GREEN BAY – The narrative surrounding the Packers’ offense is that it’s not operating at playoff-caliber.
But just how close is it to getting there?
Over the final four regular-season games, Green Bay scored 87 points, or 21.8 per contest. The chances to score so much more were evident, though.
In those four games, the Packers had 12 – count ’em, an even dozen – possessions that died in opponents’ territory without any points being scored. Those do not include one kneel-down series.
The promising drives ended fruitlessly for all sorts of reasons. Most of the time the offense stalled, or lost yardage due to penalties or sacks, leading to eight punts. Twice the Packers went for it on fourth down and were stopped. There was also one turnover and one missed field goal.
Having the ball across midfield always has a team thinking points. The offense is on the edge of field-goal range, often just one first down (or maybe only 7-8 yards) from getting a chance to score.
If the Packers had managed just a field goal on half of those 12 possessions in enemy territory – which still isn’t great, but a considerable improvement – their scoring average over the last four games would have jumped from 21.8 to 26.2. That’s a much more satisfying number to take into the postseason.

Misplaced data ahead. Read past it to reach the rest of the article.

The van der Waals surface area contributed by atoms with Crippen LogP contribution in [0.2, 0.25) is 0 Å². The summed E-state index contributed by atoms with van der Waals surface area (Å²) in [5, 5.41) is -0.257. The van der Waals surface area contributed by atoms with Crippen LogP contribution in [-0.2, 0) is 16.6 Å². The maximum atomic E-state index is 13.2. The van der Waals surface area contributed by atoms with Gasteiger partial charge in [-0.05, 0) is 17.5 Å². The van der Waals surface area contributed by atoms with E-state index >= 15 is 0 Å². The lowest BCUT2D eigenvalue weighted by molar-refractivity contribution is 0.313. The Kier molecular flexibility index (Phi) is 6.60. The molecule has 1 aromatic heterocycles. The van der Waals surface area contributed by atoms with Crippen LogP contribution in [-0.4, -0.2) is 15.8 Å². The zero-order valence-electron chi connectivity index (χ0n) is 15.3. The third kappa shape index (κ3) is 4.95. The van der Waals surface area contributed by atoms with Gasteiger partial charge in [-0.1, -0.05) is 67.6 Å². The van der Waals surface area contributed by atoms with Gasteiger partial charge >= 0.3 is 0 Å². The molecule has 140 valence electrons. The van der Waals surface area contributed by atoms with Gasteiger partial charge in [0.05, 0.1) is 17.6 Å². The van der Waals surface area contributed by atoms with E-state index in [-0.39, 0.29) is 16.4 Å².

The point is, it doesn’t seem like it would take much, though it’s always easier said than done.
“I’ve said it a million times, a lot of it comes down to staying on the grass, moving the sticks on third down, being in those manageable situations,” Head Coach Matt LaFleur said. “(We have to) take advantage of those plays where … you’re in that fringe field-goal range and you’ve got to make sure you’re getting those five, six yards so you can have an opportunity at points.”
So there are two ways to look at it. The Packers have been blowing chances they can’t afford to squander in the playoffs, because a quick exit could result. Or they’re on the verge of putting up a lot more points than they have with a timely, positive play here or there, which could help chart an extended postseason path.
Interpreting some of LaFleur’s and quarterback Aaron Rodgers’ comments during the playoff bye week, it sounds as though the approach for January is to zero in on what the Packers have done well to get to 13-3, and scale back on the portions of the playbook that haven’t produced as many desired results.
The Packers held short practices on Thursday and Friday last week, and they’ll work out again Monday before embarking on the traditional three-day on-field game prep from Wednesday through Friday this week heading into Sunday’s NFC Divisional playoff against the Seahawks at Lambeau Field.